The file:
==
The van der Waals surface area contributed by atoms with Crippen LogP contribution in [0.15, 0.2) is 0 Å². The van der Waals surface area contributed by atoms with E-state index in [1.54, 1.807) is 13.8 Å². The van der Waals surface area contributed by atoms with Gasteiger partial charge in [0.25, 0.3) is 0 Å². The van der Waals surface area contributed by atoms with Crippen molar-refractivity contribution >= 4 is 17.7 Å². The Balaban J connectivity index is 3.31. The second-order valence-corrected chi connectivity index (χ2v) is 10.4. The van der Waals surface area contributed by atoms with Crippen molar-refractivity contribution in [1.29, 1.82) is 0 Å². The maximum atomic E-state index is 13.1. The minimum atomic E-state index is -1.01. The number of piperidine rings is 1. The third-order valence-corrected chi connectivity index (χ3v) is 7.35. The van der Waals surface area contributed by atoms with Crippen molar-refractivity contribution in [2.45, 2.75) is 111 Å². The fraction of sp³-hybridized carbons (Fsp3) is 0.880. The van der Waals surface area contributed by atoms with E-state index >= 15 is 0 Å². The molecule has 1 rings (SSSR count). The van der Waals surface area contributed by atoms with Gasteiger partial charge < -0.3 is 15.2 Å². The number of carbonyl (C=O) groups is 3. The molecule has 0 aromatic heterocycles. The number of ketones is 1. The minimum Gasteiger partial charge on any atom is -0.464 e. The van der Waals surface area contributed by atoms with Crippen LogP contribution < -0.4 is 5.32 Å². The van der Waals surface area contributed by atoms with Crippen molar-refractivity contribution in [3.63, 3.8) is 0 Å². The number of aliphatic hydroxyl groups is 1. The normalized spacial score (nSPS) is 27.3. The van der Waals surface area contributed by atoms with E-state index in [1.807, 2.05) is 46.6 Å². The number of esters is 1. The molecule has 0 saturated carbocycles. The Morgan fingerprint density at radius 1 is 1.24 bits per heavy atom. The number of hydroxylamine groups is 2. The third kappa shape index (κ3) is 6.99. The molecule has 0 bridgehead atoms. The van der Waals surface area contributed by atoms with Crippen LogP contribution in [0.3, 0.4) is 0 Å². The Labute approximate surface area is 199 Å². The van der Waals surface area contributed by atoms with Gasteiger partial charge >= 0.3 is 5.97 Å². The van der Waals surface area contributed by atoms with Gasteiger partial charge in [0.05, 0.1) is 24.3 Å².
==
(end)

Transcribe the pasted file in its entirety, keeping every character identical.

The van der Waals surface area contributed by atoms with Crippen LogP contribution in [0.15, 0.2) is 0 Å². The van der Waals surface area contributed by atoms with E-state index in [1.54, 1.807) is 13.8 Å². The van der Waals surface area contributed by atoms with Gasteiger partial charge in [0.25, 0.3) is 0 Å². The van der Waals surface area contributed by atoms with Crippen molar-refractivity contribution >= 4 is 17.7 Å². The Balaban J connectivity index is 3.31. The second-order valence-corrected chi connectivity index (χ2v) is 10.4. The van der Waals surface area contributed by atoms with Crippen molar-refractivity contribution in [1.29, 1.82) is 0 Å². The maximum atomic E-state index is 13.1. The minimum atomic E-state index is -1.01. The number of piperidine rings is 1. The third-order valence-corrected chi connectivity index (χ3v) is 7.35. The van der Waals surface area contributed by atoms with Crippen molar-refractivity contribution in [2.45, 2.75) is 111 Å². The fraction of sp³-hybridized carbons (Fsp3) is 0.880. The van der Waals surface area contributed by atoms with E-state index >= 15 is 0 Å². The molecule has 1 rings (SSSR count). The van der Waals surface area contributed by atoms with Gasteiger partial charge < -0.3 is 15.2 Å². The number of carbonyl (C=O) groups is 3. The molecule has 0 aromatic heterocycles. The number of ketones is 1. The minimum Gasteiger partial charge on any atom is -0.464 e. The van der Waals surface area contributed by atoms with Crippen LogP contribution < -0.4 is 5.32 Å². The van der Waals surface area contributed by atoms with Crippen molar-refractivity contribution in [3.63, 3.8) is 0 Å². The number of aliphatic hydroxyl groups is 1. The normalized spacial score (nSPS) is 27.3. The van der Waals surface area contributed by atoms with E-state index in [1.807, 2.05) is 46.6 Å². The number of esters is 1. The molecule has 0 saturated carbocycles. The Morgan fingerprint density at radius 1 is 1.24 bits per heavy atom. The number of hydroxylamine groups is 2. The third kappa shape index (κ3) is 6.99. The molecule has 0 bridgehead atoms. The van der Waals surface area contributed by atoms with Crippen LogP contribution in [0.3, 0.4) is 0 Å². The Labute approximate surface area is 199 Å². The van der Waals surface area contributed by atoms with Gasteiger partial charge >= 0.3 is 5.97 Å². The van der Waals surface area contributed by atoms with Gasteiger partial charge in [0.05, 0.1) is 24.3 Å².